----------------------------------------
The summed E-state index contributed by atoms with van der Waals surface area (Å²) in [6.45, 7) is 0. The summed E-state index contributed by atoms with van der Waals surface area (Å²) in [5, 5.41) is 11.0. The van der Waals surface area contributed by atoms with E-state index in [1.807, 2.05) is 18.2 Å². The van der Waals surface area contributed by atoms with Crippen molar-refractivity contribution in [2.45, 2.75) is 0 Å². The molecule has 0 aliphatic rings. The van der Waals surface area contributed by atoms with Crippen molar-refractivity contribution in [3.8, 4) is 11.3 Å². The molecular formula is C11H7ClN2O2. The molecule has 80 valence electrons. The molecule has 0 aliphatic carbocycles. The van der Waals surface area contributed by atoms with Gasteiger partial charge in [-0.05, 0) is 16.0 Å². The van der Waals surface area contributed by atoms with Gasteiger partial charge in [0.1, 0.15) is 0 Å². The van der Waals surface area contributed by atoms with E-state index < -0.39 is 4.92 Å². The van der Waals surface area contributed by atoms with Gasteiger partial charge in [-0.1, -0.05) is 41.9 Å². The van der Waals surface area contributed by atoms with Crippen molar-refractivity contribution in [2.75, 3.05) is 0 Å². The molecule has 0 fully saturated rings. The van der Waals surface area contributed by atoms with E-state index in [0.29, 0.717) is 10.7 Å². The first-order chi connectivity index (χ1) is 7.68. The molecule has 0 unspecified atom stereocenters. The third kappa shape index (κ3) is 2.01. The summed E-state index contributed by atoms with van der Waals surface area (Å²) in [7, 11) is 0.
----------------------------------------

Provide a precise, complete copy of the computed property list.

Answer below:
The summed E-state index contributed by atoms with van der Waals surface area (Å²) in [6.45, 7) is 0. The summed E-state index contributed by atoms with van der Waals surface area (Å²) in [5, 5.41) is 11.0. The van der Waals surface area contributed by atoms with E-state index in [1.807, 2.05) is 18.2 Å². The van der Waals surface area contributed by atoms with Crippen molar-refractivity contribution in [2.45, 2.75) is 0 Å². The molecule has 0 aliphatic rings. The van der Waals surface area contributed by atoms with Crippen molar-refractivity contribution in [3.8, 4) is 11.3 Å². The molecular formula is C11H7ClN2O2. The molecule has 80 valence electrons. The molecule has 0 aliphatic carbocycles. The van der Waals surface area contributed by atoms with Gasteiger partial charge in [-0.05, 0) is 16.0 Å². The van der Waals surface area contributed by atoms with Gasteiger partial charge in [0.1, 0.15) is 0 Å². The van der Waals surface area contributed by atoms with E-state index < -0.39 is 4.92 Å². The van der Waals surface area contributed by atoms with Gasteiger partial charge in [-0.1, -0.05) is 41.9 Å². The van der Waals surface area contributed by atoms with Crippen molar-refractivity contribution in [2.75, 3.05) is 0 Å². The molecule has 0 fully saturated rings. The van der Waals surface area contributed by atoms with E-state index in [0.29, 0.717) is 10.7 Å². The first-order chi connectivity index (χ1) is 7.68. The molecule has 0 unspecified atom stereocenters. The third kappa shape index (κ3) is 2.01. The summed E-state index contributed by atoms with van der Waals surface area (Å²) in [7, 11) is 0.